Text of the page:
Wing fatigue tests carried out by Airbus revealed cracks on the 
vertical web of the rear spar between Ribs 1 and 2. Similar cracks 
in the same area were reportedly found by A300 aeroplane operators. 
In all cases, the cracks ran from the tip of the build slot to the 
nearest adjacent bolt hole.
    This condition, if not detected and corrected, could affect the 
structural integrity of the aeroplane.
    To address this unsafe condition, DGAC [Direction 
G[eacute]n[eacute]rale de l'Aviation Civile] France issued * * * [an 
AD] to require an eddy current inspection of the aft face of the 
wing rear spar in the area adjacent to the build slot on Left Hand 
(LH) and Right Hand (RH) wings.
    Since that [French] AD was issued, a fleet survey and updated 
fatigue and damage tolerance analysis were performed in order to 
substantiate the second A300-600 Extended Service Goal (ESG2) 
exercise. The results of the survey and analysis showed that the 
inspection threshold and interval must be reduced to allow timely 
detection of cracks and accomplishment of an applicable corrective 
action.
    Prompted by these findings, Airbus issued Airbus Service 
Bulletin (SB) A300-57-6059 Revision 04.
    For the reasons described above, this [EASA] AD retains the 
requirements of DGAC France AD 1997-375-239(B)R3, which is 
superseded, but redefines the thresholds and intervals. This [EASA] 
AD also expands the applicability to aeroplanes on which Airbus 
modification (mod) 12102 has been embodied in production and to 
aeroplanes on which Airbus SB A300-57-6063 (Airbus mod 11130) has 
been embodied in service.
* * * * *
    You may examine the MCAI in the AD docket on the Internet at http://www.regulations.gov/#!documentDetail;D=FAA-2014-0138-0003.

Comments

    We gave the public the opportunity to participate in developing 
this AD. The following presents the comments received on the NPRM (79 
FR 13944, March 12, 2014) and the FAA's response to each comment.

Request To Clarify Applicability

    UPS requested confirmation that Model A300 F4-622R airplanes, which 
have Airbus Modification 12102 embodied, do not require inspection per 
the NPRM (79 FR 13944, March 12, 2014).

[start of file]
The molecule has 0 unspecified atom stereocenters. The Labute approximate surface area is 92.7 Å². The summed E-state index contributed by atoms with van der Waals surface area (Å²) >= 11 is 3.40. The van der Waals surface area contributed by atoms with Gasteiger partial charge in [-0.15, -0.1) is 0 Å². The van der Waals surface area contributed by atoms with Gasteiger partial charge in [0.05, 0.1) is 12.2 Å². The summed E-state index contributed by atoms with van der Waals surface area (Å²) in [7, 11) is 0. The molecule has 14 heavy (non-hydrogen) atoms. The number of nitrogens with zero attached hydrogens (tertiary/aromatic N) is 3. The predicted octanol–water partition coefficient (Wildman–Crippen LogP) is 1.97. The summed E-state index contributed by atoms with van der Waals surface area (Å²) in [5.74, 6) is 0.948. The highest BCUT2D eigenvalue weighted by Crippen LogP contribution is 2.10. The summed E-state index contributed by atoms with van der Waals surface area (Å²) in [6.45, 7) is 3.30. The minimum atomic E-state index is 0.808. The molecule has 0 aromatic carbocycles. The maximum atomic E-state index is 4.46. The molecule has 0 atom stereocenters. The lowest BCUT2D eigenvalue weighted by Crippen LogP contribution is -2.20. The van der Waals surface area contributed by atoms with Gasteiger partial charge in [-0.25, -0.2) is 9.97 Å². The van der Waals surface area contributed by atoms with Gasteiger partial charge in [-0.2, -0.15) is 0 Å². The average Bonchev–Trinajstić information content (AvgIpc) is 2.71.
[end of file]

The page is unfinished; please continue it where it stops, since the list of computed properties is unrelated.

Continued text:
We agree to clarify the applicability. Model A300 F4-622R airplanes 
are not included in the applicability of this AD. No change is 
necessary to this AD in this regard.

Requests To Clarify Inspection Threshold

    UPS and FedEx requested clarification of the inspection threshold 
for post-modification 11130 (Airbus Service Bulletin A300-57-6063) 
airplanes. The commenters asked if the inspection threshold is from 
time of modification embodiment or if it is based on total flight 
cycles.
    We agree that clarification is necessary. The inspection threshold 
for post-modification 11130 (Airbus Service Bulletin A300-57-6063) 
airplanes is determined from point of embodiment of Modification 11130, 
and is not based on total flight cycles. We have added this 
clarification to paragraph (l)(1) of this AD.

Request To Revise Certain Compliance Times

    UPS requested that we revise the compliance times in paragraph (l) 
of the NPRM (79 FR 13944, March 12, 2014) to use the same methodology 
and consistency used in the compliance time intervals specified in 
paragraphs (g) through (j) of the proposed AD. UPS stated that it 
disagrees with using the average flight time compliance methodology and 
it believes that, in this case, thresholds and repetitive intervals 
should be based on wing loading differences between passenger-
configuration and freighter-configuration airplanes.
    We disagree with the commenter's request to revise the specified 
compliance times. The commenter did not provide data to substantiate 
different airplane utilization and the effect on the identified unsafe 
condition. The specific values suggested by the commenter are not 
supported by the fatigue and damage tolerance analysis accomplished by